“It’s a good chance for us to reset,” said Johnny Aitken, the U.S. CEO of PointsBet, which is based in his native Australia and operating in New Jersey, Indiana and Iowa. “As a technology-based company, this reset will help us as we grow into more markets. The next big state for us is Illinois. We expect to bring back the (20 employees) that we furloughed and then double our workforce to about 200 to 250 in the next 12 months.”


Among the states on deck to take sports bets, Virginia will be allowed to license operators to open as soon as July 1. Launches in Oklahoma, Tennessee, Washington and the District of Columbia have been mired in red tape and legal maneuvering. Sixteen other states, including California and Ohio, have proposed laws that have been grinding through their legislatures.


But considering the economic trouble the crisis has caused, sports gambling might yet be seen as a source of quick help.


“As states return to some semblance of normal and look at increased budget shortfalls, sports betting gives them an opportunity to do something about that,” Clark said.


Still, gambling has dropped down on the “to-do” list, not just for state houses but for the public. The AGA estimated that $43 billion would be lost from the overall gaming economy because of the first two months of casino shutdowns.


Last month’s NFL draft provided a mixed blessing for bookmakers. PointsBet reported a 265% increase in its draft handle from 2019. But the hold was tougher.


“In the first two years of NFL draft betting, we got our butts handed to us,” said Kornegay, who reopened Westgate’s Nevada app only hours before Joe Burrow was chosen first by the Cincinnati Bengals. “It’s dominated by pretty sharp play with all the information. You don’t get any buyback.”


Horse racing has gone on mostly uninterrupted by the coronavirus, but the offerings and the benefits have been limited.


“It has been helpful to operators (of closed casinos) who have horse tracks,” Clark said. “It has also been beneficial to some of the sports betting operators who offer that kind of action to provide a revenue stream during these tough times.”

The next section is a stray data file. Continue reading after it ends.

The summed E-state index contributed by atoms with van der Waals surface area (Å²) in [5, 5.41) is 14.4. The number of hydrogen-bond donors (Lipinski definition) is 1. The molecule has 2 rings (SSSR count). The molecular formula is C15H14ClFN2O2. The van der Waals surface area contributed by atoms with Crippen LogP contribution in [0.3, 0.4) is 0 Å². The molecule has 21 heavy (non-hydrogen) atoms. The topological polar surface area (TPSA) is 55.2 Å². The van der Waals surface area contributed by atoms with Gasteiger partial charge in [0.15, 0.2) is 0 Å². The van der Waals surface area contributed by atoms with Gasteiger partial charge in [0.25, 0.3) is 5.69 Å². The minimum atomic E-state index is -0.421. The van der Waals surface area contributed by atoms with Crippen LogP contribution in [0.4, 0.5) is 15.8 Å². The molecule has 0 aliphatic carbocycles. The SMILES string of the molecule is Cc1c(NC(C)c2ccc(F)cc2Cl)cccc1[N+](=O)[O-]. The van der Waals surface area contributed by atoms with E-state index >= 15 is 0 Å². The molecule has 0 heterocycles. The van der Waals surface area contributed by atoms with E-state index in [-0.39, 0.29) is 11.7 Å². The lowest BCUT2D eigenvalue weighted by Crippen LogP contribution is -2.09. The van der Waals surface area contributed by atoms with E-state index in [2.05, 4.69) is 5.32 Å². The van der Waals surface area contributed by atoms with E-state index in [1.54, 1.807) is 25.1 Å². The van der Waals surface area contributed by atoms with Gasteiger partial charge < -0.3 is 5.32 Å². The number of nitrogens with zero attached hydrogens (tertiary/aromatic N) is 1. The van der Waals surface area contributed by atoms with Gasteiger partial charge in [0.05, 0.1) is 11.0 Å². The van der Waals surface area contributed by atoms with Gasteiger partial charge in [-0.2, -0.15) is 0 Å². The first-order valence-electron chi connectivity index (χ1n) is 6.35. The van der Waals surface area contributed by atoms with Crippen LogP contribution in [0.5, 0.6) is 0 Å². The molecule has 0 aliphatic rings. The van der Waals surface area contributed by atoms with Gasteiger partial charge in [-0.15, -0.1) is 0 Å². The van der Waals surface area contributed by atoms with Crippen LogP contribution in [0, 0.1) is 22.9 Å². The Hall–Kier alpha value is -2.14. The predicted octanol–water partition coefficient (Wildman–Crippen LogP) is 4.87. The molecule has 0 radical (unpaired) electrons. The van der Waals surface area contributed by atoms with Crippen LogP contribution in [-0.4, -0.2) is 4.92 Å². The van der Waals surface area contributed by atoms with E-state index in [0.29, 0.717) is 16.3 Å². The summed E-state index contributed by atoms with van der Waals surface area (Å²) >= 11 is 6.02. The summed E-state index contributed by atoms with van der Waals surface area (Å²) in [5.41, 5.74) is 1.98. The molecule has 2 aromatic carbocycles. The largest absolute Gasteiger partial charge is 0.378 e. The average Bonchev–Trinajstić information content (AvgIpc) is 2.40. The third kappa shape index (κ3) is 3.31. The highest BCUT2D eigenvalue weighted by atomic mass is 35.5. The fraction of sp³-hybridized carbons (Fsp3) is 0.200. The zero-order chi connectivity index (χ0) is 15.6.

Otherwise, bettors and bet takers have had to subsist on offbeat foreign sports and the occasional morsels provided by events such as Saturday’s UFC card, which finally gave app users a whiff of something closer to business as usual. And they pounced.


“We did really well,” said Aitken, whose PointsBet handle Saturday was higher than it was for Conor McGregor’s return to UFC competition in January. “These are sort of one-off-type events, but they’re chances to keep your brand in the spotlight.”


Upcoming golf exhibitions leading to the resumption of the PGA Tour schedule will be of some help. So will a green flag for NASCAR on Sunday at Darlington, S.C.


“We’re cautiously optimistic,” Kornegay said. “We don’t have huge expectations. But I don’t think that any of this is going to knock down the door. You have to start somewhere and dip your toe into it.”


That jump could come with a football season that would look close to familiar. If that means continuing to lose money while staying open until then, so be it.


“There’s no turning back now,” Bogdanovich said. “I’m trying to stay positive. I know I’m lucky that I’ve got it better than most people, so I don’t want to be bitching. But hopefully this thing ends for everyone sooner rather than later.”